DOI: 10.1161/circ.148.suppl_1.13771 ISSN: 0009-7322

Abstract 13771: Left Atrial Size and Frailty Indexes Predict Poor Prognosis in Hospitalized Elderly Patients With Heart Failure

Masakazu Miura, Shinichi Okuda, Kazuhiro Murata, Yasuhiro Ikeda
  • Physiology (medical)
  • Cardiology and Cardiovascular Medicine

Background: Left ventricular ejection fraction (LVEF) is a cardiac index used to diagnose and determine heart failure (HF) treatment strategy. However, in elderly patients with HF, LVEF is not a good predictor of prognosis. We have previously found that patient outcomes are associated with left atrial (LA) size and noncardiac factors such as malnutrition, muscle weakness, and cognitive dysfunction. This study examined whether a combination of LA function and noncardiac indicators related to frailty can predict an accurate prognosis in hospitalized elderly patients.

Methods: Hospitalized HF patients over 65 years of age from January 2019 to December 2022 were consequently enrolled in the Yamaguchi Prefectural Grand Medical (YPGM) Center. We divided three categories: sinus rhythm (SR) with normal LA, SR with LA enlargement (LAE), and persistent or chronic atrial fibrillation (AFib) with LAE. Cox proportional hazard analyses were employed to determine the prognosis factors, i.e., the primary outcome as all-cause death or HF readmission and the secondary outcome as major adverse cardiac and cerebrovascular events (MACCE).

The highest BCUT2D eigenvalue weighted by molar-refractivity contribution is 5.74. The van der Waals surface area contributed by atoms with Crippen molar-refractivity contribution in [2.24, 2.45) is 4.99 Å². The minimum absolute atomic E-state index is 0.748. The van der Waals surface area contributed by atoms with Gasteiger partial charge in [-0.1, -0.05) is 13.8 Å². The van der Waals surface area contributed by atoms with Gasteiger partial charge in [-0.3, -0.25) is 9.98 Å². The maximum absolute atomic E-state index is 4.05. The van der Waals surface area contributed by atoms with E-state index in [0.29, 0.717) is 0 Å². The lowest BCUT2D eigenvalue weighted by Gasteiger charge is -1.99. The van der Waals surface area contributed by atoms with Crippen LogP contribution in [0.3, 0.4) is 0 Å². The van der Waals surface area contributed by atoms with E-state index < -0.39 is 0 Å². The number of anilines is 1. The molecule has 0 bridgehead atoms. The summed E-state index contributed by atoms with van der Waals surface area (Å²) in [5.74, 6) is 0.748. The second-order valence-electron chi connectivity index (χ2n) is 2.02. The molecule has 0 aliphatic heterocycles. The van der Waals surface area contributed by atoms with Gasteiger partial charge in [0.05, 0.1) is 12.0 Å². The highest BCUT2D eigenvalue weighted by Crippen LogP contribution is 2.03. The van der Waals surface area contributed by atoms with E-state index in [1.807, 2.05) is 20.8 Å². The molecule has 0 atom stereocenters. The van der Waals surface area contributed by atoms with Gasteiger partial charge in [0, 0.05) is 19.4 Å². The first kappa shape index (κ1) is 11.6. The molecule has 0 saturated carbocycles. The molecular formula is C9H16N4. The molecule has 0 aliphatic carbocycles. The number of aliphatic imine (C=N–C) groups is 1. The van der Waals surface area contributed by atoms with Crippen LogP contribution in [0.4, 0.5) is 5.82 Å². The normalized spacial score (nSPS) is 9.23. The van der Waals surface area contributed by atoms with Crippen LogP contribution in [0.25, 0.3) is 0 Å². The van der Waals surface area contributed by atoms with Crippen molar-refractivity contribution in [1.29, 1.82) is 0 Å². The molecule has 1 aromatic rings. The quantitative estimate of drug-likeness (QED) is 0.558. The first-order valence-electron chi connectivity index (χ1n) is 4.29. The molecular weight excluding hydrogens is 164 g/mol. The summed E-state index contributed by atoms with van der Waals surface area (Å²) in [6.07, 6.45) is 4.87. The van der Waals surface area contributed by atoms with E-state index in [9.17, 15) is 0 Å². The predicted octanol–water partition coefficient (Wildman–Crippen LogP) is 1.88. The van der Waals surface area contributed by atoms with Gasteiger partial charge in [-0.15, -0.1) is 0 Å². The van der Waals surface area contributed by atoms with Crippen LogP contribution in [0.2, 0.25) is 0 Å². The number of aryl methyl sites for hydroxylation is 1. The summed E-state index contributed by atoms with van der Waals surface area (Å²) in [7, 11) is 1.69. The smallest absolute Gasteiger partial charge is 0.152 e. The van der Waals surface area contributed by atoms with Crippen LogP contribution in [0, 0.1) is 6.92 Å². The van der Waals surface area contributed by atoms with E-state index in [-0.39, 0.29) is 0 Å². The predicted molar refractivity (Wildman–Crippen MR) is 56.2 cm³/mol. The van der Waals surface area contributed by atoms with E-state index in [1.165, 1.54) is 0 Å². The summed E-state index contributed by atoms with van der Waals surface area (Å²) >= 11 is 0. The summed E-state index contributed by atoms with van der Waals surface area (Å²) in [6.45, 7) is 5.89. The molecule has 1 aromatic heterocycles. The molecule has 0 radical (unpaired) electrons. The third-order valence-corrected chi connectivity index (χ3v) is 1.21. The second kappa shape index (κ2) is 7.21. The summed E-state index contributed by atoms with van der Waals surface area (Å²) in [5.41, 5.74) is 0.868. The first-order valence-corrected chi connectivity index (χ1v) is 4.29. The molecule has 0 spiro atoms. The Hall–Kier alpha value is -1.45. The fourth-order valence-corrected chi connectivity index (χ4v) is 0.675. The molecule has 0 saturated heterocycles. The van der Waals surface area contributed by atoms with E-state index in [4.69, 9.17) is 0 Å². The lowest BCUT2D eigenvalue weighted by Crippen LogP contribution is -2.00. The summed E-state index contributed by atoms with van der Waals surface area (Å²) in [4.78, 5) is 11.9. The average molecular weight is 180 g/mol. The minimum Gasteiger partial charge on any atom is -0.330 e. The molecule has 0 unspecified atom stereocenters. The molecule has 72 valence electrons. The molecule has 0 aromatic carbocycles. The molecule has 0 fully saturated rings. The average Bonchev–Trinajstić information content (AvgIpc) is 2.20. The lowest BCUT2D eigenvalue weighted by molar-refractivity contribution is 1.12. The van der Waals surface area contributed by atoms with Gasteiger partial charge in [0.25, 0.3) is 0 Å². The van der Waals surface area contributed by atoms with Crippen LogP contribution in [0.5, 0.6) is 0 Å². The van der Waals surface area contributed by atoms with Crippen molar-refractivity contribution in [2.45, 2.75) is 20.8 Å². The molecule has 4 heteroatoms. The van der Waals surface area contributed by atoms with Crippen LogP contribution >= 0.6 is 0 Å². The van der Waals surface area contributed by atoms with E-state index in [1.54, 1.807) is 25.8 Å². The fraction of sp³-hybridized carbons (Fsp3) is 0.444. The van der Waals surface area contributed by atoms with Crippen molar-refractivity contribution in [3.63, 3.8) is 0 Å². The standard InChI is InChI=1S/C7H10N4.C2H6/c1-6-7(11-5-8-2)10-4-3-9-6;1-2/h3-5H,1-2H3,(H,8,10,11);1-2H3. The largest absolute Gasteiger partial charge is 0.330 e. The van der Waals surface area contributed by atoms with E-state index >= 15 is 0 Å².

Results: Overall, 676 HF patients were admitted to YPGM Center. Of those, 462 (median age 84.0, 47% female) met the study criteria. During the follow-up of 204.0 days, 46 patients reached all-cause death (10%), 82 experienced HF readmission (18%), and 116 developed MACCE (25%). LA volume index (LAVI) (Hazard ratio [HR]: 1.012; 95% confidence interval [CI]: 1.003-1.022; p = 0.013) and handgrip strength (HR: 0.917; 95%CI: 0.868-0.970; p = 0.002) were associated with the primary outcome. Nutritional status assessed by geriatric nutritional risk index (GNRI) was associated with the primary and secondary outcome (HR: 0.956; 95%CI: 0.927-0.985; p = 0.003, and HR: 0.937; 95%CI: 0.909-0.966; p < 0.001, respectively), but neither AFib nor LVEF. The adverse events were lower in SR with the normal LA group than in other groups. Furthermore, a multiple logistic regression model, including LAVI, AFib, GNRI, and handgrip strength, most accurately predicted the primary outcome than those with the AFib or LVEF.

Conclusion: The value of benefits as a prognosis lies more in LAVI and frailty indexes than in the presence of AFib and LVEF in elderly HF patients.

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